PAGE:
Triple-negative Breast Cancer: What Is Known About It?

Lisa L. Ferguson, DNP, RN, WHNP-BC; Britne Curran, MSN, RN, WHNP-BC; Mary Martinez, MSN, RN, WHNP-BC; Peggy Mancuso, PhD, RN, CNM


Clin J Oncol Nurs. 2014;18(1) 

In This Article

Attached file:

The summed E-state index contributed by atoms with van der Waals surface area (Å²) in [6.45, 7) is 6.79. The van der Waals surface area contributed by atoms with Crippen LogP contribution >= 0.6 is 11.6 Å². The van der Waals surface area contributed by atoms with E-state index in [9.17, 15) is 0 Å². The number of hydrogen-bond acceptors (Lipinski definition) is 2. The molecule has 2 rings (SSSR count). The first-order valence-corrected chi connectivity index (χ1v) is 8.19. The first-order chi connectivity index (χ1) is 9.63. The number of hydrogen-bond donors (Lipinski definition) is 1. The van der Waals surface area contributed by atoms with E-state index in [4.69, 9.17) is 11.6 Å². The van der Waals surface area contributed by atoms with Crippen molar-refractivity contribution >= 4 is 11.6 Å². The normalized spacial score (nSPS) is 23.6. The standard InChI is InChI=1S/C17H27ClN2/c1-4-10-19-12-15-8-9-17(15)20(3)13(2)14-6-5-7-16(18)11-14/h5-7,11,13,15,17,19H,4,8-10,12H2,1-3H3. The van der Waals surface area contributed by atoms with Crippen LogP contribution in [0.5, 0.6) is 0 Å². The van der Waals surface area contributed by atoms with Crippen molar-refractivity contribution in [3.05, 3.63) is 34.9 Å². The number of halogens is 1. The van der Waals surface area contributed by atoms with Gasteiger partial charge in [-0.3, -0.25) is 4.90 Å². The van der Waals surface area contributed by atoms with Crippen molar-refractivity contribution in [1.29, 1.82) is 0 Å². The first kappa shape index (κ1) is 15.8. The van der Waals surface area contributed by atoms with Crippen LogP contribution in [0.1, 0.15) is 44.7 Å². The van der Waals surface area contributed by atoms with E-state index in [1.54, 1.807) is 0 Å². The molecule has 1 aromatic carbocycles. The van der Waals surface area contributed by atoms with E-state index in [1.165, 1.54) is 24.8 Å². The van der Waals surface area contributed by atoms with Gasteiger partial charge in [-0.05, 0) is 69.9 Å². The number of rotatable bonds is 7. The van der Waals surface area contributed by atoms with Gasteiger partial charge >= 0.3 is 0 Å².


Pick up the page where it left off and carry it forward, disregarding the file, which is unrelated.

TNBC is a type of breast cancer diagnosed by not having ERs and PRs and lack of over-expression of HER2 receptors. Because of these characteristics, TNBC is unresponsive to endocrine and monoclonal antibody therapies, making it more difficult to treat. This cancer yields tumors with a high proliferative rate, leading to a poorer prognosis and increased recurrence rate. In addition, risk factors for TNBC differ from those of typical breast cancer, leaving a gap in patient education that nurses must address. Therapeutic treatment options consist of neoadjuvant or adjuvant chemotherapy and primary surgery, with or without radiotherapy. Nurses can assist women in many ways both prior to and after a diagnosis of breast cancer. Understanding risk factors, screening, disease process, and effects of treatments will prepare nurses to help patients with early diagnosis and treatment of this uncommon breast cancer.